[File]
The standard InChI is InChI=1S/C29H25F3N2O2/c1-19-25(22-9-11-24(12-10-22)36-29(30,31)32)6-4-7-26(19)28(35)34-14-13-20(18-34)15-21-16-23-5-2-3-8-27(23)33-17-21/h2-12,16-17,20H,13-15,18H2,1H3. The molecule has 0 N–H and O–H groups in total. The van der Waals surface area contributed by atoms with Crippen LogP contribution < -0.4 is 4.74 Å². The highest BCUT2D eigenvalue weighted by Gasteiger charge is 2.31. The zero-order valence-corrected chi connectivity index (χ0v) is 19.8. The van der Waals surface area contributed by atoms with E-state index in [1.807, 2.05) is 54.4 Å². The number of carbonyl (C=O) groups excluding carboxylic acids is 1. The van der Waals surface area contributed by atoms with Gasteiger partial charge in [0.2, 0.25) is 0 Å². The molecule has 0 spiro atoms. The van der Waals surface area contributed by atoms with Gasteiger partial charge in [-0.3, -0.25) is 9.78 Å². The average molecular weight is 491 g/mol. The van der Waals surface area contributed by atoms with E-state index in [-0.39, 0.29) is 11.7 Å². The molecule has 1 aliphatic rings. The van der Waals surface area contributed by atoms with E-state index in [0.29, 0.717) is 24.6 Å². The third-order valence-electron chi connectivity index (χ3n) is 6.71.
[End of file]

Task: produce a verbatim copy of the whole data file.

The standard InChI is InChI=1S/C29H25F3N2O2/c1-19-25(22-9-11-24(12-10-22)36-29(30,31)32)6-4-7-26(19)28(35)34-14-13-20(18-34)15-21-16-23-5-2-3-8-27(23)33-17-21/h2-12,16-17,20H,13-15,18H2,1H3. The molecule has 0 N–H and O–H groups in total. The van der Waals surface area contributed by atoms with Crippen LogP contribution < -0.4 is 4.74 Å². The highest BCUT2D eigenvalue weighted by Gasteiger charge is 2.31. The zero-order valence-corrected chi connectivity index (χ0v) is 19.8. The van der Waals surface area contributed by atoms with E-state index in [1.807, 2.05) is 54.4 Å². The number of carbonyl (C=O) groups excluding carboxylic acids is 1. The van der Waals surface area contributed by atoms with Gasteiger partial charge in [0.2, 0.25) is 0 Å². The molecule has 0 spiro atoms. The van der Waals surface area contributed by atoms with Gasteiger partial charge in [-0.3, -0.25) is 9.78 Å². The average molecular weight is 491 g/mol. The van der Waals surface area contributed by atoms with E-state index in [-0.39, 0.29) is 11.7 Å². The molecule has 1 aliphatic rings. The van der Waals surface area contributed by atoms with E-state index in [0.29, 0.717) is 24.6 Å². The third-order valence-electron chi connectivity index (χ3n) is 6.71.